I’d write some clever prelude, but well, I used all my words on Part III.
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“I See Monsters”
By Sara Dobie
As soon as I awoke the next evening, I dressed and left my apartment on the Battery. The thrill of the hunt had taken full control, so much that I almost forgot to lock my incriminating abode. I doubted the neighbors liked the idea of a vampire next door, and the casket in the bedroom would give me away. After locking up and checking it twice, I clunked loudly in heavy black boots down the three stories to the street. The night was familiar, like so many nights before when I was prepared to feed. The normal thrill was increased by the thought of the Nathan imposter. How dare he exist? How dare he live in the city of my childhood as if nothing had ever happened? As if Nathan had never taken that childhood away.
I knew the back allies of Charleston, much as humans remember locations in dreams. Being back in the French Quarter still seemed strange at times, when I looked around with undead eyes on corners and lampposts I had known as a teenager. Too old to reminisce, I continued up Church Street. I touched the cold stucco of plantation houses, much as I had the evening prior. I snuck around corners, peeking into windows uninvited. Families roamed full foyers, and mothers made dinners in quiet kitchens. I walked on until I felt the chill of wrought iron between my fingers.
The light from the balcony was turned off, but I could make out the soon to be dead leaves and flowers suffocating the back yard. No dog barked, so I assumed the odious creature known as Caleb was inside. Was the imposter inside, too? I looked toward the second floor, and warm light fell from unshielded windowpanes. With no hesitation, I climbed the wrought iron fence. Silent as the mortal grave, I made my way toward the back of the imposter’s home, pulling the leather collar of my jacket up around my pale cheeks. I paused long enough to listen, and even from a floor below, I heard a heart beating upstairs.
To one side of the house was the rusty fire escape. On the opposite end was a tree—an ancient, spindly creature with barely a leaf to its name. However, I could see the glow of lamplight on the dry bark, directly across from the second story of the imposter’s home. I could also make out a comfortable seat.
It was not difficult for me to put myself in that comfortable seat. No, I could not read minds. I could not “glamour” people into aligning to my will. But I could move. I could move fast, and my eldest brother had taught me tree-climbing as a small child in the days of innocent weekends at Beaufort. When I arrived in my tree seat, I felt like a spectator at the Roman Coliseum, waiting for the Christians to be fed to lions. There, only five feet from me, stood the imposter in his kitchen—there was my long dead Nathan, stirring steaming vegetables in a silver skillet.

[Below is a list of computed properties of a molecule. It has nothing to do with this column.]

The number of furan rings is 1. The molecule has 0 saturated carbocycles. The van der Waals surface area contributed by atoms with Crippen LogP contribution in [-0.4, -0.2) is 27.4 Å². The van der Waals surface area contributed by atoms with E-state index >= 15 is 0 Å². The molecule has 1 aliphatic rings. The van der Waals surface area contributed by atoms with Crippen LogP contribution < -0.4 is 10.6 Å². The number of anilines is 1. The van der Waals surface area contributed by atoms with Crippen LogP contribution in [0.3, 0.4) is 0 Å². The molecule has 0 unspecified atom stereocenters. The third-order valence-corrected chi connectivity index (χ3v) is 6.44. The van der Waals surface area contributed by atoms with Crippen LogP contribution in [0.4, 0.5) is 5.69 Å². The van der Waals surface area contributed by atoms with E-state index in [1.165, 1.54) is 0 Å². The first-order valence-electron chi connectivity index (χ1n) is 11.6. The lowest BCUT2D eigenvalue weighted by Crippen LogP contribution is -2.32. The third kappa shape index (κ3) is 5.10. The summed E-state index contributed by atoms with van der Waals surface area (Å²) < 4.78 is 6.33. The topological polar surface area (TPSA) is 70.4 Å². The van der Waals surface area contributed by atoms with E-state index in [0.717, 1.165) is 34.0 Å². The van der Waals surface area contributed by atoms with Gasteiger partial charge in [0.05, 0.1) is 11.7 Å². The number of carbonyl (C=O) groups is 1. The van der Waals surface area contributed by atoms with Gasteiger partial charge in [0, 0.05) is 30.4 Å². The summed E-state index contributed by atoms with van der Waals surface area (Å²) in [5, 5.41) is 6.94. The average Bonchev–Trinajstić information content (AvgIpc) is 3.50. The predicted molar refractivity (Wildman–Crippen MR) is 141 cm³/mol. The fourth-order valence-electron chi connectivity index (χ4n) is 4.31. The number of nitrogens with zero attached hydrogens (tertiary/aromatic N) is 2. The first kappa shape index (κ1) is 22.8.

And it was still Nathan. The night light had not played tricks the evening before. The imposter had the same dark hair and eyes. He had the same slim shoulders and long legs. He had the same wide palms and lengthy fingers. He was a disturbance to my immortal life—a reminder of things past. He was no longer merely an imposter; he was my imposter, and therefore he was mine to do with as I saw fit. I saw fit to tear into his throat above the Adam’s apple and feel his warm blood between my clenched fists.
Then, there was the white Labrador, Caleb, rushing to the imposter’s side. I wondered if Caleb could sense me, even from my perch in the Angel Oak. When I stared at the dog, the dog barked, and I imagined yes, he could feel me out in the tree. He could sense something bad by his master’s home, and he would defend that home to his detriment. It was then I decided I would have to kill the dog, because Caleb would never let me get close enough to the imposter to cause harm. And harm I would.
I watched the imposter set a spatula down on the clean countertop and turn down the heat beneath the wilted stir fry. The imposter wiped his hands on a nearby towel, pet Caleb on the nose, and disappeared further into the house with the dog in toe. I stooped to see into the darkened hallway leading away from the stove, but it was not long before another light came on to the right of the lit kitchen window. Like a tennis fan, my head ping-ponged to the right, and I was looking into the imposter’s bedroom. It was messy. Clothes covered the end of an unmade bed. A couple jackets and a pair of pants hung over the back of a battered, wooden desk chair in front of an equally battered wooden desk. Books and loose leaf paper scattered across the floor like rose petals at a wedding, and yet in the midst of it all, a spotless, expensive computer sat like a beacon of hope on an antique dresser against the back wall. The imposter scooped the laptop into able hands and leaned across the edge of his bed, belly-first.
He began to type, and my conjectures of the imposter’s age proved correct with no inquiry. The imposter had to be in college. I based this on the piles of clothes, the cheap furniture, and the abundance of reading material. No man outside of college kept so many books piled in his bedroom. No man outside of college had loose leaf strewn about. No man outside of college could appear so carefree, comfortable, and unaware of evil outside his door. However, perhaps the imposter’s age would be of assistance that night. Perhaps, the imposter would receive a late night call—a summons to an afterhours soiree—and perhaps, I would taste his blood before the morning light. I had to face it. Facts were facts, and the fact was, I could not enter the imposter’s home uninvited.
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More tomorrow morning.